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For Taggers, A Canvas with Coils

La Roc Tagged MattressIan Duncan A discarded and graffiti-tagged mattress.

Looks like those discarded mattresses have become just another spot for graffiti artists to display their work. This was spotted outside Twigs salon on East 11th Street between Avenues A and B yesterday afternoon. A woman who identified herself as Kristy Q. who works in the salon, said she saw someone tag the discarded piece of furniture sometime Monday afternoon. The work, apparently executed in marker pen, depicts bed bugs taking over the mattress but she said that she doesn’t know whether it’s infested or not.

Closer inspection revealed that the work bears the inscription “La Roc Lower East Side” — La Roc being a nom de pen of Angel Ortiz. Mr. Ortiz told The Local last week that he was done tagging , but he seems to have made an exception for this piece.

“I just stopped to write,” Mr. Ortiz said in a phone conversation. “It was garbage. I always tag people’s garbage, it’s nothing new for me.”

“It was sitting out for two days,” he added, referring to the mattress. “Sanitation didn’t pick it up so I thought I’d paint some bed bugs and maybe they would.”

John Satin, a friend of Mr. Ortiz who manages some of his correspondence, told The Local, “He can’t stop. He’s like a drummer who drums his fingers when he’s not playing.”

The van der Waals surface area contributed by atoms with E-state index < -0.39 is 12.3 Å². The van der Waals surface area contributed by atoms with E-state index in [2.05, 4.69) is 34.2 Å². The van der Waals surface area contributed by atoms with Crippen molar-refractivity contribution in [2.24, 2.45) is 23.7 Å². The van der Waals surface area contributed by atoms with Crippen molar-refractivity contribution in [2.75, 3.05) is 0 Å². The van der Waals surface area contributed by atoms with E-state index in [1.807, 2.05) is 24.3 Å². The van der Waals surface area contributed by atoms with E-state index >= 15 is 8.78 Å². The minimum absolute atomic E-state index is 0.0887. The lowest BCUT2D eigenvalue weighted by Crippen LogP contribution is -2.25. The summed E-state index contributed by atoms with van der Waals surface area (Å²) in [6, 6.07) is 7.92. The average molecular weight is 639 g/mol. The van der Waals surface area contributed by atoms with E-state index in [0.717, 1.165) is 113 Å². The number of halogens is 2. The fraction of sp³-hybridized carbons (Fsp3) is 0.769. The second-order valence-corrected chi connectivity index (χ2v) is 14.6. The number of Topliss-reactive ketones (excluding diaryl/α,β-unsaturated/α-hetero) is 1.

La Roc tagged mattressIan Duncan The tag also depicts bed bugs taking over the mattress.

Packing Away His Spray Paint

Angel "LA II" OrtizStephen Rex Brown Angel Ortiz, the street artist known as LA II, has decided to stop producing street graffiti after a recent stint on Rikers Island on vandalism charges. Below: Mr. Ortiz with a recent piece.
Angel "LA II" Ortiz

LA II is taking his art off of the streets.

Angel Ortiz, the iconic graffiti artist known as LA II, told The Local that he’ll now only spray his paint cans in legal settings after spending more than a month at Rikers Island for a frenzy of tagging all over the East Village.

Mr. Ortiz said that his time in jail had essentially scared him straight — though the old-school graffiti artist who collaborated extensively with Keith Haring confessed that putting down his markers and cans would be tough.

“I’m hanging up the gloves,” said Mr. Ortiz, who’s 44. “No more spray painting in the streets. I don’t know how I’m going to do it.”
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